If you connect as superuser, SELECT * FROM dbo.Product, you should get all 5 rows.

Cool, we’re done with our database. Let’s move on to our web API …

Let’s create a new ASP.NET Core Web Application in Visual Studio, choosing the Web API project template.

First let’s create our model classes to hold our tenants and products …

Now, we’ll bring in EF core using nuget (I’m using the stable 1.1.2 packages). We’ll need Microsoft.EntityFrameworkCore and Microsoft.EntityFrameworkCore.SqlServer.

Time to create our EF core data context. Here’s a basic class that maps our tenants and products:

We’re not done with DataContext yet – we need to set SESSION_CONTEXT('TenantId') for every query that EF core does … we’ll come back to this after we’ve got the tenant from the API.

So, let’s create some middleware that will inspect the API key from the request to determine the tenant:


Please note the highlighted line in the above code where we place the tenant in a dictionary in the HttpContext. This is how we are going to get the tenant in DataContext.

Before we go back to DataContext, let’s go and do all our registrations in Startup:

Time now to go back to DataContext.
We can set the tenant in our constructor:

We can then set SESSION_CONTEXT(‘TenantId’) every time a connection is opened before any queries are run by EF core.

Ok, we’re done with DataContext now. Let’s create a simple API now to get some products:

Let’s check this is working in Postman with our 2 API keys. We should get 3 products for the 1st key and 2 products for the 2nd key:

Cool, we are good. Let’s quickly add an action method to get a product by its id:

Now let’s create the action method in our API to post new products:


… and let’s give it a try:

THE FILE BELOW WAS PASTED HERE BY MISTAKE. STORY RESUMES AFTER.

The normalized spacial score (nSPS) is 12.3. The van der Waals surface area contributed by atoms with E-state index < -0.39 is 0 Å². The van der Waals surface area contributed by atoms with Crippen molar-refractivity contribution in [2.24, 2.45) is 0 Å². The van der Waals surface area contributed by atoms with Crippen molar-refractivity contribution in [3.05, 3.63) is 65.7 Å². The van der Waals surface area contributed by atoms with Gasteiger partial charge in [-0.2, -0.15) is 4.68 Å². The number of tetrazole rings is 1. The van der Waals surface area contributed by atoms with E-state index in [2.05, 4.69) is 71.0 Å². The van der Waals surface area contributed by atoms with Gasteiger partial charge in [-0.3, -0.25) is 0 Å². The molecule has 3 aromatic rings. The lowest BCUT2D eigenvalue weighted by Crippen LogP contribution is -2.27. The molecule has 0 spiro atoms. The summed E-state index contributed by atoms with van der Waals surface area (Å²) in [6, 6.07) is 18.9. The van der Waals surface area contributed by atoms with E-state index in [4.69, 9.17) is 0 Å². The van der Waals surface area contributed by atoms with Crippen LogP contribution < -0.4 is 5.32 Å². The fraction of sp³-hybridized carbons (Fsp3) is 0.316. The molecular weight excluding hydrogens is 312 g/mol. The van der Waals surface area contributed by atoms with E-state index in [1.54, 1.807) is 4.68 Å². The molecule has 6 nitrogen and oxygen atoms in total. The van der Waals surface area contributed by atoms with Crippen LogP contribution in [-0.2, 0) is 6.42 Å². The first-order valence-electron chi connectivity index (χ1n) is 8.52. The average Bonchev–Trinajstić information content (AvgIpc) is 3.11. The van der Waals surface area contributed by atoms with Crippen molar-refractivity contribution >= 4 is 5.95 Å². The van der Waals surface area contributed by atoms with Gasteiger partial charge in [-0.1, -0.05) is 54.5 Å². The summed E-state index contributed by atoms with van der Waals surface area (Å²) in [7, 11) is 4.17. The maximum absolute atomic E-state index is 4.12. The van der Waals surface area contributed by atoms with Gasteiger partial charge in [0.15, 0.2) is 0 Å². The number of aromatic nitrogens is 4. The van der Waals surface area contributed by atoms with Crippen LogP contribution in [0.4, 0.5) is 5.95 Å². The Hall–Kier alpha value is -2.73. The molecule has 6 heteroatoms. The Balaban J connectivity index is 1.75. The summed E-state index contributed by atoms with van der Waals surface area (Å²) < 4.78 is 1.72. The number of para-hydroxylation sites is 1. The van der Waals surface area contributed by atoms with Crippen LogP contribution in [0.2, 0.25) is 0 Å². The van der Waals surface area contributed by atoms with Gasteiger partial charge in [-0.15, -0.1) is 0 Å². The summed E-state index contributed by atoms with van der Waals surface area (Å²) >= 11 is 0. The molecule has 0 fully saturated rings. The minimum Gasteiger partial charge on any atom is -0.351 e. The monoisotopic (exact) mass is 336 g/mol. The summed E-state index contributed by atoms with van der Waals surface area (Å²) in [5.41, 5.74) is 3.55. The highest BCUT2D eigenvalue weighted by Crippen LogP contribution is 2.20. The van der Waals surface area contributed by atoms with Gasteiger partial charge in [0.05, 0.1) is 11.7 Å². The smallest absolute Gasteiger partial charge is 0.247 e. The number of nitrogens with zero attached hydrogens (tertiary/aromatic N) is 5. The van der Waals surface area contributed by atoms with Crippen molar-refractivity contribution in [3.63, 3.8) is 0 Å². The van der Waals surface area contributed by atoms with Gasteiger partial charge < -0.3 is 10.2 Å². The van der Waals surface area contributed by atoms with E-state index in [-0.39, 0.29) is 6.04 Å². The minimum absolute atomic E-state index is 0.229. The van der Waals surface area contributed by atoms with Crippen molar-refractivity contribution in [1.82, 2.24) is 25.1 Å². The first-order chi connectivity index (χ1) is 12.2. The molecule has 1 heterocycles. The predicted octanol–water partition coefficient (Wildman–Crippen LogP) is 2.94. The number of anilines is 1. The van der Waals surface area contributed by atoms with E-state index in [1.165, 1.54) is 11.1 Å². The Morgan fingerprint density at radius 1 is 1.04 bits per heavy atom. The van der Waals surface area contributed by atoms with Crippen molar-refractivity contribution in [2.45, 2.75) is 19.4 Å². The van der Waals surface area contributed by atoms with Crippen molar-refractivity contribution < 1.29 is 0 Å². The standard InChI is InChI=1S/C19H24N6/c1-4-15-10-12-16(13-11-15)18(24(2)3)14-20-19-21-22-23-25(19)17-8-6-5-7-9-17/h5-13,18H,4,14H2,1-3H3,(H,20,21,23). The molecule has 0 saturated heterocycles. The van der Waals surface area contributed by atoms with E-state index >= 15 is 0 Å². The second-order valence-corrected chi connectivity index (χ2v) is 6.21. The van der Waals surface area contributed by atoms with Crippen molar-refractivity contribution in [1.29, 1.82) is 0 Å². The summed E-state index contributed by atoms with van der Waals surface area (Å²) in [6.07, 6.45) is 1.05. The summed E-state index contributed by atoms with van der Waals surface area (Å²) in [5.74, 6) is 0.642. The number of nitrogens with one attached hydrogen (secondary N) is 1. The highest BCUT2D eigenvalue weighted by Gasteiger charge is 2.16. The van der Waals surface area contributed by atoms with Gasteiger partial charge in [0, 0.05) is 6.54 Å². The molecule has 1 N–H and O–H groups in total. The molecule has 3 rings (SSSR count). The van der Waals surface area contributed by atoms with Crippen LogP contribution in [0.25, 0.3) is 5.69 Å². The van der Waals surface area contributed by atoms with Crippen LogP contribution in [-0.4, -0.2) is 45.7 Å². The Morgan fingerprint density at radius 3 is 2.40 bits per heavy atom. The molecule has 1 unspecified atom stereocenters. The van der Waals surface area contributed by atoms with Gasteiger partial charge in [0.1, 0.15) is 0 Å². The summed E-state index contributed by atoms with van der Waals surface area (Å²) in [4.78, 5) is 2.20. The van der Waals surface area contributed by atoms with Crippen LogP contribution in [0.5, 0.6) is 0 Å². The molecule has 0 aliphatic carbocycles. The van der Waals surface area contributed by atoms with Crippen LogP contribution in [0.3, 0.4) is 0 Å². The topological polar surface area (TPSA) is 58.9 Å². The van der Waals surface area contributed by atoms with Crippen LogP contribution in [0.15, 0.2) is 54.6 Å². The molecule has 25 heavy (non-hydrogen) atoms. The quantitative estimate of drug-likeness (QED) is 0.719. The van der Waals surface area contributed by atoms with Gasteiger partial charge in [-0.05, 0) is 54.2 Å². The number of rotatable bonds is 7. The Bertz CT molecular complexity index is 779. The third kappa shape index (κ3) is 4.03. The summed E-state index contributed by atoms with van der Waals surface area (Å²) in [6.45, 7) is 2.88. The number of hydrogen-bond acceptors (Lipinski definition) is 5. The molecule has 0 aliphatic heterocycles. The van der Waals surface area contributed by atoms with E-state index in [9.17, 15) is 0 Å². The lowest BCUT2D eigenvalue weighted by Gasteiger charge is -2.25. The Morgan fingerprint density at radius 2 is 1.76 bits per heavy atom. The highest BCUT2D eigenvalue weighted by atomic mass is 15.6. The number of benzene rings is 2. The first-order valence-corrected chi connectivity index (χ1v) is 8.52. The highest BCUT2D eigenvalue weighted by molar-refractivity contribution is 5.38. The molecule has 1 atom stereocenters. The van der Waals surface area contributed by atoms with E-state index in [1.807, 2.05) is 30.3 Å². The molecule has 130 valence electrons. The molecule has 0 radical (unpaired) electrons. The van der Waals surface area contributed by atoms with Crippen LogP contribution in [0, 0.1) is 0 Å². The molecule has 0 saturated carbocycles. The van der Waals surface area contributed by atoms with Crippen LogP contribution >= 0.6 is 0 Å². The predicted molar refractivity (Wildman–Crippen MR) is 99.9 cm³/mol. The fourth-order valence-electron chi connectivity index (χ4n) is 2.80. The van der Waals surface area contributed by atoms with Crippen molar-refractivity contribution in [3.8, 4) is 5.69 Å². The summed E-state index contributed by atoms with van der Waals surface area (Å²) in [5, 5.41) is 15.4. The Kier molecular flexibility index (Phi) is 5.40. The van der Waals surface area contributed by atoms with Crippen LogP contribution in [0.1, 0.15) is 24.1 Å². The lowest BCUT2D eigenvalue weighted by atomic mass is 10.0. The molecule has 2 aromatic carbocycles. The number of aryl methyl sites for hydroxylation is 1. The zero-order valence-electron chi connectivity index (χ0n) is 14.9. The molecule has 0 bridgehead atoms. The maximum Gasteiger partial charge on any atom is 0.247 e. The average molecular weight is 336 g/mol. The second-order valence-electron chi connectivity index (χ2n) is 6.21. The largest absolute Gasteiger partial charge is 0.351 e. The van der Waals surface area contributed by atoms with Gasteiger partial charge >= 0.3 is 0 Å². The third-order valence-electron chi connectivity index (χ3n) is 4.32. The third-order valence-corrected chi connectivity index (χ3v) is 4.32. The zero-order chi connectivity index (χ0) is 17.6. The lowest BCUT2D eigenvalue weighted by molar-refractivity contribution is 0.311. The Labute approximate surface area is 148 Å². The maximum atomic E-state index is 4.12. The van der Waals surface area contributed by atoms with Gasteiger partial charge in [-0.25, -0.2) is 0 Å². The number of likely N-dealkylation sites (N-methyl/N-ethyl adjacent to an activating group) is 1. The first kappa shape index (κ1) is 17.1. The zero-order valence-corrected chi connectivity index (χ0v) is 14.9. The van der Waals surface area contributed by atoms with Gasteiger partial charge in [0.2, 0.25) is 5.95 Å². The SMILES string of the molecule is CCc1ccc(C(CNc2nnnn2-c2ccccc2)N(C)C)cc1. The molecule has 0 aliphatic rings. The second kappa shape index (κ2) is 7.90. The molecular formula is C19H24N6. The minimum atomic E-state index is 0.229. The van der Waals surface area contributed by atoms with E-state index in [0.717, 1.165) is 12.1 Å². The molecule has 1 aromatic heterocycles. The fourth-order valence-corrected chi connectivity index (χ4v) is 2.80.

… it blows up!

We obviously have a problem because we are not submitting the tenant id in the product.

I lied when I said we were done with our database! Let’s add a default value for the tenant id that picks up SESSION_CONTEXT(‘TenantId’):

Now, when you post a product in Postman, we should be ok:

To finish off our controller we’ll quickly implement a PUT and DELETE:

Pretty straightforward and they both work. If you try to PUT and DELETE products that belong to a tenant that your API key is not for then you get a 404 – just as we want.

The great thing about this approach is that there is no reference to the tenant in our controller code – the multi-tenancy is taken care for us lower down in the stack which reduces our development costs and risk of leaking data.

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HttpContext in ASP.NET Core

HttpContext is largely the same in asp.net core as it’s always been. However, one difference is that it is not automatically as available everywhere in your code base as it used to be …

If you are in a controller then you are okay – HttpContext is a property of ControllerBase:

If you are in middleware then you are okay – HttpContext is passed in as a parameter:

However, if you are in the domain layer, the you need to do some work …

First you need to register IHttpContextAccessor for dependency injection in the apps Startup class:

In your domain layer, you then need to bring in Microsoft.AspNetCore.Http via nuget and use dependency injection to get a reference to IHttpContextAccessor which in tern gives you a reference to HttpContext

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Integrating Validation in Angular 2 and ASP.NET Core

I’m building an Angular 2 app with an ASP.NET core web API behind it and need to add some validation. Obviously, I need to validate on the server in the web API, but I also want to do some client validation to make sure the user experience is good …